So, writing a song is always so different for me. Sometimes I have an interesting title that I come up with and create a story based off of it or start with some guitar chords and just start singing basically gibberish in my voice memos along with a melody and then get the lyrics going. I love diving into subjects that made me feel like I was the only person on this planet who felt this emotion and no one would understand because the truth is, there are thousands of people out here going through the same exact thing and can relate. Love, loneliness, grieving a past relationship, family and friend dynamics. That’s what I think is so beautiful about listening to lyrics. Lizzy McAlpine, Ryan Beatty, Michael Jackson, to me these are the people who inspire my songwriting today.

You’ve mentioned Lizzy McAlpine and Ryan Beatty as inspirations for your intimate songwriting style. How have their music and storytelling influenced your own artistic expression?

Both of their recent projects were just so raw and pretty, lyrically and production wise, and really caught my attention. I was just used to that mainstream repetitive pop structure, which I love, and they really demonstrate a different and beautiful way of making music. So they really inspire me to kind of mix what I’m used to and with really detailed and meaningful lyrics.

Reflecting on your artistic journey, how do you perceive your growth from your early compositions to the more sophisticated pieces you create now?

When I look back at the songs I was writing in like 2017, I’m just like “Woah.. those songs make no sense whatsoever”. It’s funny though to listen to my old work when I was around 15 and hearing my prepubescent voice singing about heartbreak, but now I feel way more confident as an individual and as an artist. I really just want to take risks and not feel held back to make any kind of artistic moves.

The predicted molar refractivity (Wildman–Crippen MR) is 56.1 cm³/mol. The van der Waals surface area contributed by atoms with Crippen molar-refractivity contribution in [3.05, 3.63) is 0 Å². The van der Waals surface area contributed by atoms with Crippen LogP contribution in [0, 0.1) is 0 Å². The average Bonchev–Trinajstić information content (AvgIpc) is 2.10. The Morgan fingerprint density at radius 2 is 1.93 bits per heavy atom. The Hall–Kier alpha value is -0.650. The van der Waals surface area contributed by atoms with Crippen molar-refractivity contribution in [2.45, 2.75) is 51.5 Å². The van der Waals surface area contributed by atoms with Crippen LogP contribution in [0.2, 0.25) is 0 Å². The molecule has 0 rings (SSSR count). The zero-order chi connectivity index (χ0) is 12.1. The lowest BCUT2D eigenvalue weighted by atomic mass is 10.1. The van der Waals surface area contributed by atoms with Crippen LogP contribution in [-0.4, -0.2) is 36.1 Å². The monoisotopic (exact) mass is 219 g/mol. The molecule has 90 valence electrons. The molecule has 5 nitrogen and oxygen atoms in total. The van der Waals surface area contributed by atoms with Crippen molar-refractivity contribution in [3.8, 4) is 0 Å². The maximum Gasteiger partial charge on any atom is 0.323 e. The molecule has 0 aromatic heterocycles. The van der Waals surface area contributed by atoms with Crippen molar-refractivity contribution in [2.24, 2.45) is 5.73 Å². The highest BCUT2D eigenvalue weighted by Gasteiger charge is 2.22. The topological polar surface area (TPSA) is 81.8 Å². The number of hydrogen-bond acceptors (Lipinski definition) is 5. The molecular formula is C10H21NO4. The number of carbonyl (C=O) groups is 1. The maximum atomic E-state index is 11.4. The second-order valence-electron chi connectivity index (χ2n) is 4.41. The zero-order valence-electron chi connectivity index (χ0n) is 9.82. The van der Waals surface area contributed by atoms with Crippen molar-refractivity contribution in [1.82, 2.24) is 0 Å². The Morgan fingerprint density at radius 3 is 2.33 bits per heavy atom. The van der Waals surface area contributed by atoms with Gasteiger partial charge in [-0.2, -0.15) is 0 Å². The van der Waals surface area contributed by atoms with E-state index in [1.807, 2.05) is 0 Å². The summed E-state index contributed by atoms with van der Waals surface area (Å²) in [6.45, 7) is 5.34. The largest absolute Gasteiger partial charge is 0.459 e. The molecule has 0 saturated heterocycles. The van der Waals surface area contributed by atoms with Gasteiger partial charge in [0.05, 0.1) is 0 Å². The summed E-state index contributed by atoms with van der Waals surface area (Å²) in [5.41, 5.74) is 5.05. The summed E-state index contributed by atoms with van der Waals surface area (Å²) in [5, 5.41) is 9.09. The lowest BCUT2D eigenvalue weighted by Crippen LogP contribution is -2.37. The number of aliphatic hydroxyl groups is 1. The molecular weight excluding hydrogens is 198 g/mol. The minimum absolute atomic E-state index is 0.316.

Live performances seem to hold a special place in your heart, especially memorable ones like at Petco Park. Can you tell us about your experiences performing live and how they contribute to your growth as an artist?

I think live performances are a great way to get personal with your audience and make that connection with them in reality. When I perform, it’s weird, I get so nervous beforehand and freak out, but then I get up on stage and it totally switches and becomes like excitement. Which I guess can go hand in hand, you know?

Your career is marked by resilience and authenticity. How do you navigate skepticism from peers and stay true to your artistic vision amidst challenges?

Of course, It’s hard not to think about how people perceive you so that’s definitely an occurrence for me. I really just try my best to stick to my gut and almost just laugh off the things that people say sometimes because it can get in the way. So having that outlook on it, I’m able to keep to my visions and artistry.

If you could set up a fan in a setting for them to listen to your music, what setting would that be and why? 

Oh wow, honestly, like an old recording studio where I would have recorded the music would be such a cool environment. If we’re able to have all the instruments that were used on the tracks and showcase the history behind each song and kind of experience it again with the listener, I feel like that would be perfect.

What is one quote you’ve heard in life that resonates with you that you’d want to ECHO out to readers? 

My friend told me this once and he said “Comparison is the thief of joy”. That just resonated with me and made me want to stick with what I know and just do exactly what I love and not worry about what others are thinking or doing and comparing myself 24/7.